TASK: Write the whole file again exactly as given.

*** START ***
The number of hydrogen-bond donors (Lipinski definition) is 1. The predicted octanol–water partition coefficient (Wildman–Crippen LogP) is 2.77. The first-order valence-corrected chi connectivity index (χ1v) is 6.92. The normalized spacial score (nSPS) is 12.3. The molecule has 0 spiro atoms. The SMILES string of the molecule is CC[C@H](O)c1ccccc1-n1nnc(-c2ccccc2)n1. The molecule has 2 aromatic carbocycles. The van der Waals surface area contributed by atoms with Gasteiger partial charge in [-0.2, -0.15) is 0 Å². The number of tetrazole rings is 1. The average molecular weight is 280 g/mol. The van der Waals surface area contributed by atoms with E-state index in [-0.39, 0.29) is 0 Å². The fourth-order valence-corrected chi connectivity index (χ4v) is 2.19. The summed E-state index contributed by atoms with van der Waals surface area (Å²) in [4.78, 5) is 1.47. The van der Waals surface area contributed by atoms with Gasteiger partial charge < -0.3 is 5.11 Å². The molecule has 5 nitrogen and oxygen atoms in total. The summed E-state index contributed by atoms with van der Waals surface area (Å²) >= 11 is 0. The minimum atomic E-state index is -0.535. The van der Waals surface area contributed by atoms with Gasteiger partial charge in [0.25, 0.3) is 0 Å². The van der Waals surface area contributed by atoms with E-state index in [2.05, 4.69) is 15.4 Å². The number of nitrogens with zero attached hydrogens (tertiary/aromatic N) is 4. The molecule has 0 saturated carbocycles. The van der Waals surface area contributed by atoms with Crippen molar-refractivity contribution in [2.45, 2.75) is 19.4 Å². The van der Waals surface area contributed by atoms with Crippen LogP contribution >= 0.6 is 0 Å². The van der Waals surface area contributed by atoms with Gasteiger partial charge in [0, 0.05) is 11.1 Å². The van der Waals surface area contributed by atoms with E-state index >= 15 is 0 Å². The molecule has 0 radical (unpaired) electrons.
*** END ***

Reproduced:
The number of hydrogen-bond donors (Lipinski definition) is 1. The predicted octanol–water partition coefficient (Wildman–Crippen LogP) is 2.77. The first-order valence-corrected chi connectivity index (χ1v) is 6.92. The normalized spacial score (nSPS) is 12.3. The molecule has 0 spiro atoms. The SMILES string of the molecule is CC[C@H](O)c1ccccc1-n1nnc(-c2ccccc2)n1. The molecule has 2 aromatic carbocycles. The van der Waals surface area contributed by atoms with Gasteiger partial charge in [-0.2, -0.15) is 0 Å². The number of tetrazole rings is 1. The average molecular weight is 280 g/mol. The van der Waals surface area contributed by atoms with E-state index in [-0.39, 0.29) is 0 Å². The fourth-order valence-corrected chi connectivity index (χ4v) is 2.19. The summed E-state index contributed by atoms with van der Waals surface area (Å²) in [4.78, 5) is 1.47. The van der Waals surface area contributed by atoms with Gasteiger partial charge < -0.3 is 5.11 Å². The molecule has 5 nitrogen and oxygen atoms in total. The summed E-state index contributed by atoms with van der Waals surface area (Å²) >= 11 is 0. The minimum atomic E-state index is -0.535. The van der Waals surface area contributed by atoms with Gasteiger partial charge in [0.25, 0.3) is 0 Å². The van der Waals surface area contributed by atoms with E-state index in [2.05, 4.69) is 15.4 Å². The number of nitrogens with zero attached hydrogens (tertiary/aromatic N) is 4. The molecule has 0 saturated carbocycles. The van der Waals surface area contributed by atoms with Crippen molar-refractivity contribution in [2.45, 2.75) is 19.4 Å². The van der Waals surface area contributed by atoms with Crippen LogP contribution >= 0.6 is 0 Å². The van der Waals surface area contributed by atoms with Gasteiger partial charge in [0, 0.05) is 11.1 Å². The van der Waals surface area contributed by atoms with E-state index >= 15 is 0 Å². The molecule has 0 radical (unpaired) electrons.